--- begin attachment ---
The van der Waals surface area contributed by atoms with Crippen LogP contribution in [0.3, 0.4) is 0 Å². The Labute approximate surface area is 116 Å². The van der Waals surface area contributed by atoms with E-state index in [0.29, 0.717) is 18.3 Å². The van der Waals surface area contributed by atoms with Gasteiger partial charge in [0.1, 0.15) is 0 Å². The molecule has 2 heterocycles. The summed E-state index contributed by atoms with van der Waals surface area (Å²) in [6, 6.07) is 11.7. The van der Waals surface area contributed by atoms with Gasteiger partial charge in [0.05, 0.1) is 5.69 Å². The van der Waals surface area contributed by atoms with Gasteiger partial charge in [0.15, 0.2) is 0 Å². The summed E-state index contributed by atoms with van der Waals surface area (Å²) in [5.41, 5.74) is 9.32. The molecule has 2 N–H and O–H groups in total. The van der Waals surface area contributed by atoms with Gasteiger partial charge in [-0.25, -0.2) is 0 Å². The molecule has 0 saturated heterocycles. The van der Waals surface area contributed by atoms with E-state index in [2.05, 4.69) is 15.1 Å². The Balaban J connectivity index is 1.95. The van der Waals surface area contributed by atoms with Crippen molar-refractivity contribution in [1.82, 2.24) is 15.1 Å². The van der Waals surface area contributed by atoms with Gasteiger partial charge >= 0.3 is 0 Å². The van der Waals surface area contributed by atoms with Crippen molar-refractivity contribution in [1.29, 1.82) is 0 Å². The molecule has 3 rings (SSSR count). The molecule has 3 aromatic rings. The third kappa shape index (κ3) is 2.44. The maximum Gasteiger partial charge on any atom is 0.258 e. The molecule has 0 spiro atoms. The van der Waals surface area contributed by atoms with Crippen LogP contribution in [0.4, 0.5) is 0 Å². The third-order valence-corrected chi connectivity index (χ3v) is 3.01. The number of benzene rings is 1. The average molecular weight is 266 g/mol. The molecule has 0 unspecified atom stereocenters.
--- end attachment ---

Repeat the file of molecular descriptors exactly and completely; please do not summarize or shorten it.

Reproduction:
The van der Waals surface area contributed by atoms with Crippen LogP contribution in [0.3, 0.4) is 0 Å². The Labute approximate surface area is 116 Å². The van der Waals surface area contributed by atoms with E-state index in [0.29, 0.717) is 18.3 Å². The van der Waals surface area contributed by atoms with Gasteiger partial charge in [0.1, 0.15) is 0 Å². The molecule has 2 heterocycles. The summed E-state index contributed by atoms with van der Waals surface area (Å²) in [6, 6.07) is 11.7. The van der Waals surface area contributed by atoms with Gasteiger partial charge in [0.05, 0.1) is 5.69 Å². The van der Waals surface area contributed by atoms with Gasteiger partial charge in [0.15, 0.2) is 0 Å². The summed E-state index contributed by atoms with van der Waals surface area (Å²) in [5.41, 5.74) is 9.32. The molecule has 2 N–H and O–H groups in total. The van der Waals surface area contributed by atoms with Gasteiger partial charge in [-0.25, -0.2) is 0 Å². The molecule has 0 saturated heterocycles. The van der Waals surface area contributed by atoms with E-state index in [2.05, 4.69) is 15.1 Å². The Balaban J connectivity index is 1.95. The van der Waals surface area contributed by atoms with Crippen molar-refractivity contribution in [1.82, 2.24) is 15.1 Å². The van der Waals surface area contributed by atoms with Gasteiger partial charge >= 0.3 is 0 Å². The van der Waals surface area contributed by atoms with Crippen molar-refractivity contribution in [1.29, 1.82) is 0 Å². The molecule has 3 rings (SSSR count). The molecule has 3 aromatic rings. The third kappa shape index (κ3) is 2.44. The maximum Gasteiger partial charge on any atom is 0.258 e. The molecule has 0 spiro atoms. The van der Waals surface area contributed by atoms with Crippen LogP contribution in [0.4, 0.5) is 0 Å². The third-order valence-corrected chi connectivity index (χ3v) is 3.01. The number of benzene rings is 1. The average molecular weight is 266 g/mol. The molecule has 0 unspecified atom stereocenters.